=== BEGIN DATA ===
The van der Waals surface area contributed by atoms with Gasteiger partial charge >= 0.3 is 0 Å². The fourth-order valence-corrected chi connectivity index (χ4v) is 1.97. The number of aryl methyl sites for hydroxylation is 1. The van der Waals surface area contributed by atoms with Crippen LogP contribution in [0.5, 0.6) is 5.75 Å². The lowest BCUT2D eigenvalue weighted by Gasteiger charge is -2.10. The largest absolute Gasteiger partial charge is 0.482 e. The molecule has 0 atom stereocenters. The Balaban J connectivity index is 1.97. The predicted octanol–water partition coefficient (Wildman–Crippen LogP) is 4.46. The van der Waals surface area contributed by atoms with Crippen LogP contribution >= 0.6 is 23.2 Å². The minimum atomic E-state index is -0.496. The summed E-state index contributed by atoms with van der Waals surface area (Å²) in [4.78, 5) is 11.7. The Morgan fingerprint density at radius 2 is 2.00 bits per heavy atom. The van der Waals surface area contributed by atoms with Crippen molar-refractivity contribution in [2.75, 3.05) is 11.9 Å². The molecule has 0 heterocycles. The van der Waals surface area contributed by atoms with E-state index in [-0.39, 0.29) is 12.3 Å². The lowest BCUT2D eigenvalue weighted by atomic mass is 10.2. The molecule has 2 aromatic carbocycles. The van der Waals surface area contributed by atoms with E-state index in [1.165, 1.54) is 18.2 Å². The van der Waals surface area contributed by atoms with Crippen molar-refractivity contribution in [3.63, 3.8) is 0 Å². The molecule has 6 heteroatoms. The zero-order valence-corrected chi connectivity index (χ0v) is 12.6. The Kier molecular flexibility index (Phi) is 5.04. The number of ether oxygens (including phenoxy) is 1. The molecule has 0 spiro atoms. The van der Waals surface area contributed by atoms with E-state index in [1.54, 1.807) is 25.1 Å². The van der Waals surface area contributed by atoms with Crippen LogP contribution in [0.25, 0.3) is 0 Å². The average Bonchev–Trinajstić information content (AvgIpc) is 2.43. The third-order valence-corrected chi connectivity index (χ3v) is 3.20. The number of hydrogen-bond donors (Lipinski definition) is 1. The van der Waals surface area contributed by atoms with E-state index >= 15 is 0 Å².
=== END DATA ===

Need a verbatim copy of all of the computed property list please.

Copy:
The van der Waals surface area contributed by atoms with Gasteiger partial charge >= 0.3 is 0 Å². The fourth-order valence-corrected chi connectivity index (χ4v) is 1.97. The number of aryl methyl sites for hydroxylation is 1. The van der Waals surface area contributed by atoms with Crippen LogP contribution in [0.5, 0.6) is 5.75 Å². The lowest BCUT2D eigenvalue weighted by Gasteiger charge is -2.10. The largest absolute Gasteiger partial charge is 0.482 e. The molecule has 0 atom stereocenters. The Balaban J connectivity index is 1.97. The predicted octanol–water partition coefficient (Wildman–Crippen LogP) is 4.46. The van der Waals surface area contributed by atoms with Crippen LogP contribution >= 0.6 is 23.2 Å². The minimum atomic E-state index is -0.496. The summed E-state index contributed by atoms with van der Waals surface area (Å²) in [4.78, 5) is 11.7. The Morgan fingerprint density at radius 2 is 2.00 bits per heavy atom. The van der Waals surface area contributed by atoms with Crippen molar-refractivity contribution in [2.75, 3.05) is 11.9 Å². The molecule has 0 heterocycles. The van der Waals surface area contributed by atoms with E-state index in [-0.39, 0.29) is 12.3 Å². The lowest BCUT2D eigenvalue weighted by atomic mass is 10.2. The molecule has 2 aromatic carbocycles. The van der Waals surface area contributed by atoms with E-state index in [1.165, 1.54) is 18.2 Å². The van der Waals surface area contributed by atoms with Crippen molar-refractivity contribution in [3.63, 3.8) is 0 Å². The molecule has 6 heteroatoms. The zero-order valence-corrected chi connectivity index (χ0v) is 12.6. The Kier molecular flexibility index (Phi) is 5.04. The number of ether oxygens (including phenoxy) is 1. The molecule has 0 spiro atoms. The van der Waals surface area contributed by atoms with E-state index in [1.54, 1.807) is 25.1 Å². The van der Waals surface area contributed by atoms with Crippen LogP contribution in [0.25, 0.3) is 0 Å². The average Bonchev–Trinajstić information content (AvgIpc) is 2.43. The third-order valence-corrected chi connectivity index (χ3v) is 3.20. The number of hydrogen-bond donors (Lipinski definition) is 1. The van der Waals surface area contributed by atoms with E-state index >= 15 is 0 Å².